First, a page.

The “debt”/GDP ratio is 100% meaningless. It has no predictive value. It tells you nothing about the federal government’s ability to pay its bills. “Debt” is a measure that accounts for the full lifetime of America. GDP is a one-year measure.

“Debt” is the difference between federal income and federal spending. GDP is total spending (federal + non-federal) + net exports. They are as comparable as apples vs. Apple computers.

Here are the nations having the lowest Debt/GDP ratios: Suriname, United Kingdom, Mauritania, Costa Rica, Tunisia, Brazil, El Salvador, Croatia, Sao Tome/Prin, Austria, Belize, India, Bahamas, Hungary, Morocco, Slovenia, Albania, Qatar, Mauritius, Yemen, Trinidad/Tobago, Sierra Leone, Montenegro, South Africa, Sudan

Here are the nations having the highest Debt/GDP ratios: Japan, Greece, Lebanon, Italy, Singapore, Cape Verde, Portugal, Angola, Bhutan, Mozambique, United States, Djibouti, Jamaica, Belgium, France, Spain, Cyprus, Bahrain, Jordan, Egypt, Canada, Argentina.

What generalizations can you make about these nations? What does the Debt/GDP ratio tell you about their financial health? Absolutely nothing.

Yet it is quoted frequently by those who either want to fool you or are ignorant about national finances.

Every time you see or hear someone quoting that ratio as having some importance, know this: That person should not be listened to.

Given political constraints, we suggest at least stabilizing the debt at its current level within a decade, requiring roughly $7 trillion in savings.

The CRFB wants to reduce the “debt” by $7 trillion — about 25% — guaranteeing a depression that would make 1929 look like Christmas. What the CRFB doesn’t want you to know is every time we reduce the “debt,” we have a recession or a depression:

1804-1812: U. S. Federal Debt reduced 48%. Depression began 1807.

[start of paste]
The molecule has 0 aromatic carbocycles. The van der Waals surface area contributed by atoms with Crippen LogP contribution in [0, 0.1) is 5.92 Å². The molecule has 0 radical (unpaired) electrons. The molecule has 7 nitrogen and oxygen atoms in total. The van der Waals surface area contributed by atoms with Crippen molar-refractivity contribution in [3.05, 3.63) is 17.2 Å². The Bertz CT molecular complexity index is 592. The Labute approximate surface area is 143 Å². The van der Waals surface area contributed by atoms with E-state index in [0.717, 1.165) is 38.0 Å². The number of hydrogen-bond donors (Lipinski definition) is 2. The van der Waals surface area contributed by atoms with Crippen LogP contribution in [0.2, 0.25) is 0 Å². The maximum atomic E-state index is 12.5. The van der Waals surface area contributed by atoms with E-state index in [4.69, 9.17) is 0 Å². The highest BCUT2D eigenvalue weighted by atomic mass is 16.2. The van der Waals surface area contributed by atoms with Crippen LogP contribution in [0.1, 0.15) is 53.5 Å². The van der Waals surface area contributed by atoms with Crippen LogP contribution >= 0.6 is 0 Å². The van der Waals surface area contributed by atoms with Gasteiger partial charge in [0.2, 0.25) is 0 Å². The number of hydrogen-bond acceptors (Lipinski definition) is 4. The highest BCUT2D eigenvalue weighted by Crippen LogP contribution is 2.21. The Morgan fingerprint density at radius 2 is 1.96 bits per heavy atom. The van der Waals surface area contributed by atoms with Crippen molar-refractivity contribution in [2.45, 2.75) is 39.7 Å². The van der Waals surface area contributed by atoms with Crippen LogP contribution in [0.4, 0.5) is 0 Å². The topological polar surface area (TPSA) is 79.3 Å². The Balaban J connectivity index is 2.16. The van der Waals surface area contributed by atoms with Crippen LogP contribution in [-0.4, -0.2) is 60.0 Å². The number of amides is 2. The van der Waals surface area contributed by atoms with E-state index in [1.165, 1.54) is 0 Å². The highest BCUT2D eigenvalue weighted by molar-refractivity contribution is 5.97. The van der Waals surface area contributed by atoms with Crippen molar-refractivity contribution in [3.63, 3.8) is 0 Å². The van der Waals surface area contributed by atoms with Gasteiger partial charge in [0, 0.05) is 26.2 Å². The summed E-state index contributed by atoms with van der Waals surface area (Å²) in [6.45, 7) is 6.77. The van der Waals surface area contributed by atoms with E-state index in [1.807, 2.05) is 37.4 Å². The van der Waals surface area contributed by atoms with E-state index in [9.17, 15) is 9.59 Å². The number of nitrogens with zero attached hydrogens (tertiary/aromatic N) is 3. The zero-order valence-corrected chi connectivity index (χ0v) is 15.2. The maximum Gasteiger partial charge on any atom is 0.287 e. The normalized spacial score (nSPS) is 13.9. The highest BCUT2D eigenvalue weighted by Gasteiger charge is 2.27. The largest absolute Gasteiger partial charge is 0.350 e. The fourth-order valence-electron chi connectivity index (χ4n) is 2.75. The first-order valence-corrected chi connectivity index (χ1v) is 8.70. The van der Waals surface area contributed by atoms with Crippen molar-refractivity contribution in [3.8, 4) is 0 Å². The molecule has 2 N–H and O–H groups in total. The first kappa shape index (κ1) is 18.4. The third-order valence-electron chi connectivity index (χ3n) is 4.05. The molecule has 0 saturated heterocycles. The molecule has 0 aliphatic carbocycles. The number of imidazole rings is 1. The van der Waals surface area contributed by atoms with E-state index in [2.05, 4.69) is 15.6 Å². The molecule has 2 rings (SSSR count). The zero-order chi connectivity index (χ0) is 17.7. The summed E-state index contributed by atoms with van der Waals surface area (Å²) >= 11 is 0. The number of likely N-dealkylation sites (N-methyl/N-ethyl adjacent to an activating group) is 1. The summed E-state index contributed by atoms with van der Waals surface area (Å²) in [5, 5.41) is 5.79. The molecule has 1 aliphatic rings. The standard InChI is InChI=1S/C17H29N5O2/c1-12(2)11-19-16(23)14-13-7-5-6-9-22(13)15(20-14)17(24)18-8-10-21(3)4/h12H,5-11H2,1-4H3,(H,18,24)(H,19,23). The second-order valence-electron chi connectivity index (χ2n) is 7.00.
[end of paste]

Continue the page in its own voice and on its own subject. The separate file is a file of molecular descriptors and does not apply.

1817-1821: U. S. Federal Debt reduced 29%. Depression began 1819.
1823-1836: U. S. Federal Debt reduced 99%. Depression began 1837.
1852-1857: U. S. Federal Debt reduced 59%. Depression began 1857.
1867-1873: U. S. Federal Debt reduced 27%. Depression began 1873.
1880-1893: U. S. Federal Debt reduced 57%. Depression began 1893.
1920-1930: U. S. Federal Debt reduced 36%. Depression began 1929.
1997-2001: U. S. Federal Debt reduced 15%. Recession began 2001.

The Great Depression, which some “experts” claim was caused by “excessive speculation” or some other myth, actually was caused by federal surpluses.

The federal surplus President Clinton loves to boast about led to a recession that President Bush had to deal with.

Mathematically, a growing economy requires a growing supply of money, but federal surpluses take dollars out of the economy and destroy them, which leads to reduced economic growth or negative economic growth.


America's money supply growth (red) parallels GDP growth (blue)
America’s money supply growth parallels America’s GDP growth.

(The CRFB) blueprint puts forward a framework to achieve these goals through a combination of revenue and spending changes – with savings from health care, tax reform, discretionary spending caps, energy reforms, Social Security solvency, and other changes to the budget.

About 40 percent of the deficit reduction comes from revenue and 60 percent from changes in spending.

And virtually all of the deficit reduction comes from the middle classes and the poor.

Translation: The CRFB wants to cut Medicare (“health care”), increase the FICA tax (“tax reform”), reduce aids to the poor (“discretionary spending caps”), ignore global warming (“energy reforms”), and cut Social Security (“Social Security solvency”).

The very rich are laughing all the way to the bank.